The Complainant further maintains that the Respondent lacks rights and legitimate interests in the disputed domain name. The Complainant did not authorize the Respondent to use its CHANEL mark. The Complainant is not affiliated or otherwise connected with the Respondent, and the Respondent does not appear to be commonly known by the disputed domain name. The Respondent does not own trademark rights over the term “nuochoachanell”, and is not making a bona fide offering of goods or services, nor a legitimate noncommercial or fair use of it. The disputed domain name resolves to a website, which purportedly offers for sale a number of Complainant’s Chanel branded perfumes at substantial discounted prices. This website displays Complainant’s copyrighted materials without authorization and in a prominent manner. This suggests an affiliation with the Complainant, which in fact does not exist. The website does not contain any note, information or disclaimer pointing out that there is no relationship with the Complainant. The Complainant therefore maintains that through the registration and use of the disputed domain name, the Respondent sought to capitalize on the reputation and goodwill of the CHANEL mark, misleading consumers as to the operation of the website by the Complainant.
Lastly, the Complainant contends that the disputed domain name was registered and is being used in bad faith. The CHANEL trademark enjoys wide reputation and it is not conceivable that the Respondent would have chosen the disputed domain name if it did not have the Complainant’s mark and activities in mind. As the disputed domain name reproduces the Complainant’s trademark entirely, and resolves to a website allegedly offering Chanel branded perfumes, the Complainant maintains that the disputed domain name was registered and has been used in bad faith, to attract, for commercial gain, Internet users to the Respondent’s website by creating a likelihood of confusion with the Complainant’s mark as to the source, sponsorship, affiliation or endorsement of the website or goods or services offered on it.
The Respondent did not reply to the Complainant’s contentions.
6. Discussion and Findings
A. Identical or Confusingly Similar
The Panel finds that the disputed domain name is confusingly similar to the Complainant’s trademark CHANEL. The disputed domain name fully includes the CHANEL mark followed by a second letter “l”. A domain name, which consists of the misspelling of a trademark, is considered by UDRP panels to be confusingly similar to the relevant mark for purposes of the first element, see section 1.9 of the WIPO Overview of WIPO Panel Views on Selected UDRP Questions, Third Edition (“WIPO Overview 3.0”). The addition of the words “nuoc hoa”, which mean “perfume” in Vietnamese, does not prevent a finding of confusing similarity, see section 1.8 of the WIPO Overview 3.0.
In light of the foregoing, the Panel is satisfied that the fist condition under the Policy is met.
B. Rights or Legitimate Interests
While the overall burden of proof rests with the complainant, UDRP panels have recognized that this could result in the often impossible task of proving a negative, requiring information that is often primarily within the knowledge of the respondent. As such, where a complainant makes out a prima facie case that the respondent lacks rights or legitimate interests, the burden of production shifts to the respondent to come forward with relevant evidence demonstrating rights or legitimate interests in the disputed domain name.
The Panel finds that the Respondent is not authorized to reflect the Complainant’s trademark in the disputed domain name, and that the Respondent does not appear to have been commonly known by the name “nuochoachanell”. The disputed domain name leads to a website purportedly offering for sale Chanel branded perfumes at substantially discounted prices. The website prominently displays the CHANEL mark along with Complainant’s copyrighted material and does not contain a disclaimer clarifying the absence of any relationship between the Respondent and the Complainant. The website associated with the disputed domain name attempts to impersonate or suggest sponsorship or endorsement by the Complainant and cannot amount to a bona fide offering of goods or services, or to a legitimate noncommercial or fair use of the disputed domain name. Further, there are also third party links selling perfumes or lipsticks on the website associated with the disputed domain name.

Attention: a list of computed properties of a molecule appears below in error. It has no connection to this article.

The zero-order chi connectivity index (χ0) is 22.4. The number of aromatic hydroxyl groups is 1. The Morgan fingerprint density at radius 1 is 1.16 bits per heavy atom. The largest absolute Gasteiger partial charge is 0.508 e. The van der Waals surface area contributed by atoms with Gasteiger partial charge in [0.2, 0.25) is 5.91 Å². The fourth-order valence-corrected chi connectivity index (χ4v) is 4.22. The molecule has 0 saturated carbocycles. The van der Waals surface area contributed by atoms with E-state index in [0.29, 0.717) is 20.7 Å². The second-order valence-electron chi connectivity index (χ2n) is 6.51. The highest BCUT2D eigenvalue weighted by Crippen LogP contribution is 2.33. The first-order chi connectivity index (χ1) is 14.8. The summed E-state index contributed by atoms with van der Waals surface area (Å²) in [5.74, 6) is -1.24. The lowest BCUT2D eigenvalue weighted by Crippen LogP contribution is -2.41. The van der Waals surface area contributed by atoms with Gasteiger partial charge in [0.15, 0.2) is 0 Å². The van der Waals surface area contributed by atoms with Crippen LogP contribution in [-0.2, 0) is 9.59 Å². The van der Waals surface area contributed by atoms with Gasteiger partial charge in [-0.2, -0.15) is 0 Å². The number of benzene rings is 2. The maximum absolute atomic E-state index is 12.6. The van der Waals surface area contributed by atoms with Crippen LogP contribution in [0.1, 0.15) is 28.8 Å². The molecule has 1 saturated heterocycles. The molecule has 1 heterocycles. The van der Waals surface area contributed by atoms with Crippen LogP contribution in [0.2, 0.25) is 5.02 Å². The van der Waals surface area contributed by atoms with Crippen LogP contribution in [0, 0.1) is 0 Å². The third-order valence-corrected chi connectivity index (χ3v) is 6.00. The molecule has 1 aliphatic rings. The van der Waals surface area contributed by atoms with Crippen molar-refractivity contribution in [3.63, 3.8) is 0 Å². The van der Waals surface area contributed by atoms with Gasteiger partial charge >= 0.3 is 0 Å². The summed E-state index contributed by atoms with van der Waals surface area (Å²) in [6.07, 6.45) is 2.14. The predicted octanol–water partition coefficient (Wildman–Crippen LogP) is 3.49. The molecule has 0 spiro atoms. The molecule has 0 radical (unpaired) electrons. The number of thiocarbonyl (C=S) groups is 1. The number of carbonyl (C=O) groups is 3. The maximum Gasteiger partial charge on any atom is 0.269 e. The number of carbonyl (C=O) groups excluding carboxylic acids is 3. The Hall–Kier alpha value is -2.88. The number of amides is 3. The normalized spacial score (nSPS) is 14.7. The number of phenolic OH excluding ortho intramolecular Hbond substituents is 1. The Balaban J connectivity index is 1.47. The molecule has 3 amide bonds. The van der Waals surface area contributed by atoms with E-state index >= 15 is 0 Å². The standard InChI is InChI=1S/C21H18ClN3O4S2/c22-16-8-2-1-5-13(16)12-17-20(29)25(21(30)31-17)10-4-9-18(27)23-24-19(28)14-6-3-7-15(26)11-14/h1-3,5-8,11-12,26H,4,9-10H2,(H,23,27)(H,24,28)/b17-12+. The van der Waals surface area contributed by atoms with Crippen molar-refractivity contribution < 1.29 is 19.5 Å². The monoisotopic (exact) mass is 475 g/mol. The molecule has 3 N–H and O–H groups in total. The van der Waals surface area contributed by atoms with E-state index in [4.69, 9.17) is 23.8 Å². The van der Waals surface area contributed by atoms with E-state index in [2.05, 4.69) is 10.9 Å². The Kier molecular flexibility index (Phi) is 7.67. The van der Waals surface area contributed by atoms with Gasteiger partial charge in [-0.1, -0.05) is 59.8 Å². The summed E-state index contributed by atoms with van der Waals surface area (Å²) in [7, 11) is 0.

In view of all the circumstances mentioned above, the Panel finds that the Complainant has at least made out a prima facie case that the Respondent lacks rights or legitimate interests in the disputed domain name.
Therefore, the Panel opines that also the second condition under the Policy is met.
C. Registered and Used in Bad Faith
The Panel agrees with the Complainant that the disputed domain name was registered and has been used in bad faith.
The Panel finds that the Complainant’s trademark enjoys wide reputation. The CHANEL mark is uniquely associated to the Complainant and the disputed domain name is a typosquatting of the Complainant’s trademark as it contains the CHANEL mark with the addition of a second letter “l” at the end. The disputed domain name also contains the word “nuoc hoa”, which means “perfume” in Vietnamese (the language of the Respondent’s country). The Complainant also sells fragrances under its CHANEL mark. Therefore, it is clear that at the time of the registration of the disputed domain name, the Respondent had very well in mind of the Complainant’s mark and its activity. The registration of a domain name confusingly similar to the Complainant’s renowned trademark without authorization and without rights or legitimate interests is a clear evidence of registration in bad faith.
The Panel further notes that the disputed domain name leads to a website offering for sale alleged CHANEL perfumes at heavily discounted prices. The website also reproduces copyright materials belonging to the Complainant. This is evidence of a clear intent of the Respondent to falsely impersonate the Complainant in order to mislead Internet users searching for the Complainant and redirect them to its website for commercial gain.
In light of the above, the Panel is satisfied that also the third and last condition under the Policy is met.
For the foregoing reasons, in accordance with paragraphs 4(i) of the Policy and 15 of the Rules, the Panel orders that the disputed domain name, <nuochoachanell.com>, be transferred to the Complainant.
Date: February 15, 2022